The weighing module 34 includes a weighing platform 80 that is separate from the feed deck 22. The weighing platform 80 is coupled to a load cell 82 which determines the weight of a mail piece on the weighing platform 80. The weighing module 34 utilizes a drive belt 84 mounted on a drive roller 86. The top of the drive belt 84 is raised above the weighing platform 80 to contact a mail piece on the weighing platform 80. Drive roller 86 is coupled by any suitable drive train to a motor (not shown) that causes the belt 84 to rotate in a clockwise direction to move a mail piece through the weighing module 34. Preferably, the belt 84 operates at a slightly faster speed than the drive roller 76 a, thereby maintaining the mail piece under tension as it enters the weighing module 34 and preventing buckling of the mail piece. To keep the mail piece in contact with the drive belt 84, spring-loaded pivot arms 88, 90, and 92 are provided above the drive belt 84. At the free end of each pivot arm 88, 90, 92, a roller 94, 96, 98 is mounted to contact the mail piece as the mail piece is driven by the drive belt 84 and to apply a downward force to the mail piece so that the bottom of the mail piece is maintained in frictional contact with the drive belt 84. To prevent the drive belt 84 from deflecting due to the force imparted by the pivot arm 88, 90, 92, a respective backup roller (including drive roller 86 and rollers 100, 102) is provided behind the drive belt 84 at each point where the belt 84 is in contact with a roller 94, 96, 98 mounted on a pivot arms 88, 90, 92. Each pair of rollers formed of a pivot arm roller 94, 96, 98 and the corresponding backup roller 86, 100, 102 constitutes a spring-loaded nip through which the mail piece is fed by the drive belt 84. A take-away nip is formed by take-away rollers 110 a, 110 b. Roller 110 a is mounted on a spring loaded pivot arm 112 to contact the mail piece and apply a force to the mail piece to keep it in frictional contact with the drive roller 110 b. The drive roller 110 b is coupled to a motor (not shown) to rotate in a clockwise direction to move a mail piece off of the weighing platform 80 and into the printing module 36. Preferably, the drive roller 110 b operates at a slightly faster speed than the belt 84, thereby maintaining the mail piece under tension and preventing buckling of the mail piece as it enters the printing module 36. The entire transport assembly, including the spring-loaded pivot arms 88, 90, 92 and 112 and the rollers 94, 96, 98, 110 a on the end of each, is mounted to or mechanically coupled to the weighing platform 80 and thus forms part of the tare weight for the load cell 82.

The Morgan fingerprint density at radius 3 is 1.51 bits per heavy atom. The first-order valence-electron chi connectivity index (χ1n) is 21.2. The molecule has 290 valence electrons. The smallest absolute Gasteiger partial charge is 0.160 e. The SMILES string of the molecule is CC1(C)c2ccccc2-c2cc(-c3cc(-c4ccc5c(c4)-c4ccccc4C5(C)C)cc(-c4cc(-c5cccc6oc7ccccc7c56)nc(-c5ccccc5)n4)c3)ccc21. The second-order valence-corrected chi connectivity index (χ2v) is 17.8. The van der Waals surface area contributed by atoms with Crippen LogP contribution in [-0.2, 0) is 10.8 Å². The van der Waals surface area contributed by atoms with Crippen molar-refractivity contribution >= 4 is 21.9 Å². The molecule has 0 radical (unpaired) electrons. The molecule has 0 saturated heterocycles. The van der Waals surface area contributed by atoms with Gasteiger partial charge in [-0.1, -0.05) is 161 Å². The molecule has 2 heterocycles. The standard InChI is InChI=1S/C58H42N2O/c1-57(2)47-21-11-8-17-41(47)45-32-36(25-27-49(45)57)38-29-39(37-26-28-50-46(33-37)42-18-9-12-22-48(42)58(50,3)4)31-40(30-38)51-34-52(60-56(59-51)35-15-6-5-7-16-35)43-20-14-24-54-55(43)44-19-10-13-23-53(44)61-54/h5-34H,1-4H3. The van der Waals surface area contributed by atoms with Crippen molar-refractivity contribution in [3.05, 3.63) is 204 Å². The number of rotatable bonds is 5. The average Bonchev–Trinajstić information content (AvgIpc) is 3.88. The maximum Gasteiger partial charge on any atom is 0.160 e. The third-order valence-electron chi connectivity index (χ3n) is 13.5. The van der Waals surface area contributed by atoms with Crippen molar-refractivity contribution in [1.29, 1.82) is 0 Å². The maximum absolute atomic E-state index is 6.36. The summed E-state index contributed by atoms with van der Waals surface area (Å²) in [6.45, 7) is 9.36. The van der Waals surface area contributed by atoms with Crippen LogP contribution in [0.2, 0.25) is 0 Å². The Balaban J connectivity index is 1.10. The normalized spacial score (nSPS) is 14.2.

The printing module 36 includes an input nip, formed by roller 120 a mounted on the end of a spring-loaded pivot arm 122 and a drive roller 120 b, that receives the lead edge of each mail piece as it exits from the weighing module. Drive roller 120 b is coupled to a motor (not shown) to rotate in a clockwise direction to receive a mail piece from the weighing platform 80 move it into contact with a drive belt. Preferably, the drive roller 120 b operates at a slightly faster speed than the drive roller 110 b, thereby maintaining the mail piece under tension and preventing buckling of the mail piece as it enters the printing module 36. The drive belt 124 is mounted on a drive roller 126. Drive roller 126 is coupled by any suitable drive train to a motor (not shown) that causes the belt 124 to rotate in a counter-clockwise direction to move a mail piece through the printing module 36. In contrast with the transport components of the weighing module 34, the main drive mechanism for the printing module 36 (belt 124) is located such that it contacts the top surface of the mail piece as compared to the drive mechanisms of the weighing module 34 (belt 84, drive roller 110 b) and the input drive roller 120 b of the printing module 36 that contact the bottom surface of the mail piece. As such, the mail piece must transition from being bottom registered, i.e., contacting the drive mechanism on the bottom of the mail piece, to being top registered, i.e., contacting the drive mechanism on the top of the mail piece. It should be understood, of course, that transport system 50 could be formed of any one or combination of both of top registered and bottom registered drive mechanisms. To keep the mail piece in contact with the drive belt 124, spring-loaded pivot arms 130, 132, 134, 136 are provided below the drive belt 124. At the free end of each pivot arm 130, 132, 134, 136 a roller 140, 142, 144, 146 is mounted to contact the mail piece as the mail piece is driven by the drive belt 124 and to apply an upward force to the mail piece so that the mail piece is maintained in frictional contact with the drive belt 124. To prevent the drive belt 124 from deflecting due to the force imparted by the pivot arms 130, 132, 134, 136, a respective backup roller 150, 152, 154 and 156 is provided behind the drive belt 124 at each point where the belt 124 is in contact with a roller 140, 142, 144, 146 mounted on a pivot arms 130, 132, 134, 136. Each pair of rollers formed of a pivot arm roller 140, 142, 144, 146 and the corresponding backup roller 150, 152, 154, 156 constitutes a spring-loaded nip through which the mail piece is fed by the drive belt 124.